Patients today share freely online about nearly every disease and condition. Healthcare brands can now tap into companies such as People First to source posts, videos, and reviews from any patient group at scale based on any combination of condition, disease, device, geography, ethnicity, sexuality, and affinity. At present we are organizing more than 1,000 patients who are participating in campaigns about menopause, irritable bowel syndrome, diabetes, urinary tract infections, cervical health, breast health equity, and mental health, among others.

Many brands have painstakingly secured a mere handful of patient testimonials, while partners such as People First distributed more than 15,000 posts and videos in 2022 alone. Of course, the largest impediment to this important work is governance, compliance, and legal, especially relating to adverse events. This challenge is solved in four ways:

  1. If a brand is operating social media channels and conducting social listening, the team already has the infrastructure in place to implement patient stories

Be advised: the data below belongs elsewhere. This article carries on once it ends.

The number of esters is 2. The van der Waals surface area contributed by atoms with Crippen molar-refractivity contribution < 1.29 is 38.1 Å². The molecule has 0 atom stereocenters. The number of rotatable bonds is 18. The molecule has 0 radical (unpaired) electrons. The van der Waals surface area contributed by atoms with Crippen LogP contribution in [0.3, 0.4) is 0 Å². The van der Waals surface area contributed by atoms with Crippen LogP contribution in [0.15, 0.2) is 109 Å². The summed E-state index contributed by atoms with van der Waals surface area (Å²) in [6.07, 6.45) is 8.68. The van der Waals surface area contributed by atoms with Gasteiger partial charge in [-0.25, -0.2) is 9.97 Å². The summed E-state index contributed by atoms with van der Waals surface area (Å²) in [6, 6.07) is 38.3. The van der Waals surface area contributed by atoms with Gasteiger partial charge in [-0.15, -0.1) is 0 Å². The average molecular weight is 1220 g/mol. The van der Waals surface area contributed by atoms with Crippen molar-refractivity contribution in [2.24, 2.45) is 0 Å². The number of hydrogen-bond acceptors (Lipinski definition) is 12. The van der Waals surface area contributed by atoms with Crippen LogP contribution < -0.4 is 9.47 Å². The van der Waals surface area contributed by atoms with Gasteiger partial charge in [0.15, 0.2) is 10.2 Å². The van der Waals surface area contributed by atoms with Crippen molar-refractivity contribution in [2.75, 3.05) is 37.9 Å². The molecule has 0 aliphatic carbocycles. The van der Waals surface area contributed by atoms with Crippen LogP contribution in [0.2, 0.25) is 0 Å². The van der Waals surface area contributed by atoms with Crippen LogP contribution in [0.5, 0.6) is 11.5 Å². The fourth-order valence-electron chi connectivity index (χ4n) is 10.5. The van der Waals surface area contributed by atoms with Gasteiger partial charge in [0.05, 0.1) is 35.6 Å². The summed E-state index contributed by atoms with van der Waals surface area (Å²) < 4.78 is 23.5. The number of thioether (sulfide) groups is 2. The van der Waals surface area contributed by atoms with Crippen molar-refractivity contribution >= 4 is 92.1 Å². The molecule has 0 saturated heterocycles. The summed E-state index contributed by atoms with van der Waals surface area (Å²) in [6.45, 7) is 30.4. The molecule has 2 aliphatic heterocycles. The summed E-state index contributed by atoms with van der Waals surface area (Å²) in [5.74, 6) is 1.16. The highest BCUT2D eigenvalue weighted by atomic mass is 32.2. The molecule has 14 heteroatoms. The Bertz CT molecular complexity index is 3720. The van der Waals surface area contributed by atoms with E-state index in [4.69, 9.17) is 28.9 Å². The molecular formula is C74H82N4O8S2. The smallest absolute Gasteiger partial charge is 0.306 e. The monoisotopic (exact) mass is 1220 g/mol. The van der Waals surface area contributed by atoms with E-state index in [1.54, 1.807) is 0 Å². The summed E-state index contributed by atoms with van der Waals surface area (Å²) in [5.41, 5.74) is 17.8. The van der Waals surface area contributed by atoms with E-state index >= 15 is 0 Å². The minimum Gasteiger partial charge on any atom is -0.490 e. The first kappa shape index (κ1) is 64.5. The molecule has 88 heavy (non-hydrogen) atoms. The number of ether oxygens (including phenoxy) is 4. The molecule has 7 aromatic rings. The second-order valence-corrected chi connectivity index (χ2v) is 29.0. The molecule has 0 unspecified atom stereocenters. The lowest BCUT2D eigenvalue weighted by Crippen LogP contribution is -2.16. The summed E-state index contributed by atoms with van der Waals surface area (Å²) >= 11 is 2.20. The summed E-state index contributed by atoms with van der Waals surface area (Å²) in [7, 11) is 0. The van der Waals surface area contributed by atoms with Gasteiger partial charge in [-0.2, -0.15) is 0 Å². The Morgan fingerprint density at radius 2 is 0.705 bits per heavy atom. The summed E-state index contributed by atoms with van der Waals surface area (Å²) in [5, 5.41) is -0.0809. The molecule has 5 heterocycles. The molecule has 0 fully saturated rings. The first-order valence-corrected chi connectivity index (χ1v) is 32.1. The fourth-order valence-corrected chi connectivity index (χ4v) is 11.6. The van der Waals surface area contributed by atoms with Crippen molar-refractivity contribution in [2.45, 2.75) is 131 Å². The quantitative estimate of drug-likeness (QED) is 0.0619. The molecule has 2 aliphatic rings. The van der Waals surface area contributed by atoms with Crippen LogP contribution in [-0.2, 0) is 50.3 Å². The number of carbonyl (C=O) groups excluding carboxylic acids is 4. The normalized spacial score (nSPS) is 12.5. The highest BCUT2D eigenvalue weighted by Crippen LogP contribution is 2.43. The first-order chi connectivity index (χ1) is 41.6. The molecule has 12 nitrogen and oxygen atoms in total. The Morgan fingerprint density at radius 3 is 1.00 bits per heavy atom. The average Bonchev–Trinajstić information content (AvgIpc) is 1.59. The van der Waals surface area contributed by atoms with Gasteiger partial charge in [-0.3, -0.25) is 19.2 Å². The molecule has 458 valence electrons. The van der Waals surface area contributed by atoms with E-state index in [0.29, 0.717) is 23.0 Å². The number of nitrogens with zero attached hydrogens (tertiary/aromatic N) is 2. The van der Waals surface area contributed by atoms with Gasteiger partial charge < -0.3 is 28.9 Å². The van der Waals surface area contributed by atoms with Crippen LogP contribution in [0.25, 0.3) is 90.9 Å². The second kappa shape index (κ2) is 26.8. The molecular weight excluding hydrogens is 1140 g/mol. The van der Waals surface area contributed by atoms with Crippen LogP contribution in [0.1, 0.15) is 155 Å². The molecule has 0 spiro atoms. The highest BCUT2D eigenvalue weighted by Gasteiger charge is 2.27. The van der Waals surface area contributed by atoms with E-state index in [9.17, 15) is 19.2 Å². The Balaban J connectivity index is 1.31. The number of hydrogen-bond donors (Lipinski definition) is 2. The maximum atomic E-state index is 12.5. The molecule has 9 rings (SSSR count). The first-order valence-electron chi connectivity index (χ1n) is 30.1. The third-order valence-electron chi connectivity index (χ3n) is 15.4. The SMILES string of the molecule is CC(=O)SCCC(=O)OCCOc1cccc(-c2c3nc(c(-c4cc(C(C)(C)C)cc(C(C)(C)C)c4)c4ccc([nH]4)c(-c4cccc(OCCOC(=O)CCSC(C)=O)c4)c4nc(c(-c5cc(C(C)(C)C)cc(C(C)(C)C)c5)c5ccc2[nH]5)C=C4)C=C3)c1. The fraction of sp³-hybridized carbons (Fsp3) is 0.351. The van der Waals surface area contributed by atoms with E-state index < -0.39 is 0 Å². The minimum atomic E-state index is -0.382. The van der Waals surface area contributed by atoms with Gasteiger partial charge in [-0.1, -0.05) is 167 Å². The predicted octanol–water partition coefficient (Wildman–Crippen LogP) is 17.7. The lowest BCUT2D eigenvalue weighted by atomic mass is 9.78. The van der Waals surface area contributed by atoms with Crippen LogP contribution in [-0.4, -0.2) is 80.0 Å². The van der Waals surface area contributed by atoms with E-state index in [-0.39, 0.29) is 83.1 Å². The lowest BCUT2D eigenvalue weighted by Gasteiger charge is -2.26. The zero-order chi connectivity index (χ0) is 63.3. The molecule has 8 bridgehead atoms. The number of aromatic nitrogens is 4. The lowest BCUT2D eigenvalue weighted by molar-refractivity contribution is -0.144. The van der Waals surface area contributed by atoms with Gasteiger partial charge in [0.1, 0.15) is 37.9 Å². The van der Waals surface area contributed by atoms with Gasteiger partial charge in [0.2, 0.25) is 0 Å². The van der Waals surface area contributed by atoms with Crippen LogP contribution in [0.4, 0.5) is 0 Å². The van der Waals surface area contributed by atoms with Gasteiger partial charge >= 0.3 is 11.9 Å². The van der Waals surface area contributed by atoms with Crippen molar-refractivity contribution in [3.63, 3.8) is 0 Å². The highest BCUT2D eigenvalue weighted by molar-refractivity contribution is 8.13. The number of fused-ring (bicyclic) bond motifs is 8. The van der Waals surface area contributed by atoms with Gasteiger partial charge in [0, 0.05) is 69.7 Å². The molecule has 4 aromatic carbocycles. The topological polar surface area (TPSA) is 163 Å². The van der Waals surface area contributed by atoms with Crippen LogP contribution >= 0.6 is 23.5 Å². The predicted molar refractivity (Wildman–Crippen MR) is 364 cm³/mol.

2. Partners such as People First feature exhaustive brand safety checks through a trio of human organizers and a trio of algorithmic checks before and after recruitment, including tracking content once it’s live
  3. All patient stories are derived from approved brand briefs with transparent disclosures carefully delineating the language, do’s and dont’s, channel, and composition of content based on direct brand guidance consistent with other marketing messages
  4. Brands own all rights and usages to this highly personal and powerful content, which means that the brands can opt to distribute these stories across their own channels or simply turn them into high performing ads – but not ask patients to actually share the content to their respective channels

Solving for Health Equity & Inclusion